Beer market of Russia 2016: PET goes to draftThe beer market of Russia was warmed up by the hot summer, but the preparation for large volume PET prohibition has already impacted it negatively. The year was successful for Efes, MBC and regional producers; Carlsberg’s positions were virtually stable but AB InBev and Heineken lost a part of market share having focused on the sales profitability. The dynamics of big brands was determined by how much the companies were willing to keep the prices down or by their promotional activity. In this context the economy segment of the beer market and sales of inexpensive draft beer were increasing. The premium segment started shrinking due to license brands migrating to the mainstream segment.
Beer market of Vietnam: “Young tiger”Vietnam is one of the few big beer markets that continue to grow steadily. The beer popularity results from its low price, street consumption culture, and social motives. The outlooks of beer market as well as the Vietnamese economy inspire optimism, though the country is heavily dependent on export of goods. The state regulation can be called liberal, but the key risk for brewers is harbored in intensive rising of excise. Within TOP-4 there are two leaders, Sabeco and Heineken that grow at the fastest rates. The first company effectively employs its capacities, the second one focuses on marketing technologies. Almost 80% of the market belongs to century-old brands, yet the middle class and the youth are shifting their interest toward international premium that is growing taking share from the mainstream.
Analysis of beer market in China (on Russian)
Beer market of Ukraine: big three losing weightIn 2016, fast increase of excises and resulting price spike stood in the way of the beer market stabilization. Most of competition (as well as mass sorts) moved to the economy segment of the market. The biggest losses were incurred by the leading three, especially Obolon, which again experienced pressure after reallocation of Efes market share. However, one should already speak of TOP-4. Group Oasis CIS (PPB) became a strong player and competitor to transnational companies. Besides the net sales of many regional medium breweries look rather good and 16-fold cost reduction wholesale trade license for craft brewers opens up a possibility of rapid growth in 2017.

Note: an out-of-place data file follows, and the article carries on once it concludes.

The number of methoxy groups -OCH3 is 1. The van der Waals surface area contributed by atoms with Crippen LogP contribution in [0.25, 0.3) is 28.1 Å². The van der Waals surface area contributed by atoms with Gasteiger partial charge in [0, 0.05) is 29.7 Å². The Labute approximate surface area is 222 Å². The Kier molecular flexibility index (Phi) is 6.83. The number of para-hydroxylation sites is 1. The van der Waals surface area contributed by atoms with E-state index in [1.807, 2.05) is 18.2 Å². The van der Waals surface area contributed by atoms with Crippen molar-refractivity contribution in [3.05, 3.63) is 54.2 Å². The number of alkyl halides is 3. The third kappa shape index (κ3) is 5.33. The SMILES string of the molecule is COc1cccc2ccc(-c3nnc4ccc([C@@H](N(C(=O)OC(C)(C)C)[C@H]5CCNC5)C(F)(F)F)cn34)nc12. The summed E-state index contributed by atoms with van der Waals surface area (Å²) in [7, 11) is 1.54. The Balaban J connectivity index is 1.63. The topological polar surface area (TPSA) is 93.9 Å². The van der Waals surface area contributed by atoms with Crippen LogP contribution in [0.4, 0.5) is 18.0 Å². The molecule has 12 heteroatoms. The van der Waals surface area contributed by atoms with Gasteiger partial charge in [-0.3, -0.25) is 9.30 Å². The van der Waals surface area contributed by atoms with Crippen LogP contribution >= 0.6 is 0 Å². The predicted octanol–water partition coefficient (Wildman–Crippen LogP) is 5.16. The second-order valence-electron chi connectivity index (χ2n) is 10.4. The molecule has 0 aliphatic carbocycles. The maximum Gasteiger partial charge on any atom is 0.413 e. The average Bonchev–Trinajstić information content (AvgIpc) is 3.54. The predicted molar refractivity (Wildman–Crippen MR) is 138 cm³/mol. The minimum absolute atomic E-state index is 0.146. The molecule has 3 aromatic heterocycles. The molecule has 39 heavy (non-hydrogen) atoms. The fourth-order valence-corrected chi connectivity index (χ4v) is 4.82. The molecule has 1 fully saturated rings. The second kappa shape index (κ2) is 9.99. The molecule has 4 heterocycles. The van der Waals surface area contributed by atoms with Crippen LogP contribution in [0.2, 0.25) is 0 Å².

Predator keen to revitalise premium beer market
Drawing on a successful history of boosting sales in the strong beer markets of the Czech Republic and Poland, analysts yesterday said the maker of Grolsch has plenty of scope to build premium brands in Australia.
Fosters shares gained 1.17 per cent in trading yesterday, finishing at $5.20, with investors continuing to back the the move by Foster's earlier this week to knock back a $9.5 billion takeover proposal - with many analysts saying the bid will have to grow to at least $10.5 billion to succeed.
Analysts are now predicting SABMiller will have to return with a price from $5.25 to $5.50 - rather than the $4.90 initially offered.
SABMiller was believed to be trying to meet Foster's chairman David Crawford in London for negotiations.
While SABMiller on Tuesday said any purchase would be funded from existing profits and new debt facilities, Bloomberg yesterday reported the brewer would raise $10 billion in debt.
Analysts predict the play for Fosters will be a long-haul by the cashed up Anglo-African brewer which they say is driven by a belief no other serious bidders will emerge.
Pundits yesterday drew a picture in which SABMiller could effectively stare down Foster's to extract the lowest possible price.
Two key tactics include waiting for the Aussie dollar to drop and for Foster's results to reflect the brewer's weak operating position to investors.
"SABMiller's opening proposal of $4.90 was not a knockout offer," Credit Suisse analyst Larry Gandler said.
To further complicate matters analysts yesterday said SABMiller itself could be a takeover target -- and that the move on Foster's could be a bid to pick up a strategically important asset to make themselves too expensive for a predator.
Analysts yesterday said Foster's could do more to increase its Australian market.
"Our visits to Poland and Czech several years back left us impressed with management's ability to drive per capita consumption of beer in these relatively high per capita consumption markets," Mr Gandler said.
But Merrill Lynch analyst David Errington said there was also earnings potential in replacing the Abbotsford brewery with a state of the art facility.
Mr Errington said there would also be earnings of up to $100 million in reclaiming the 5 per cent market share lost over the past half decade.
23 Jun. 2011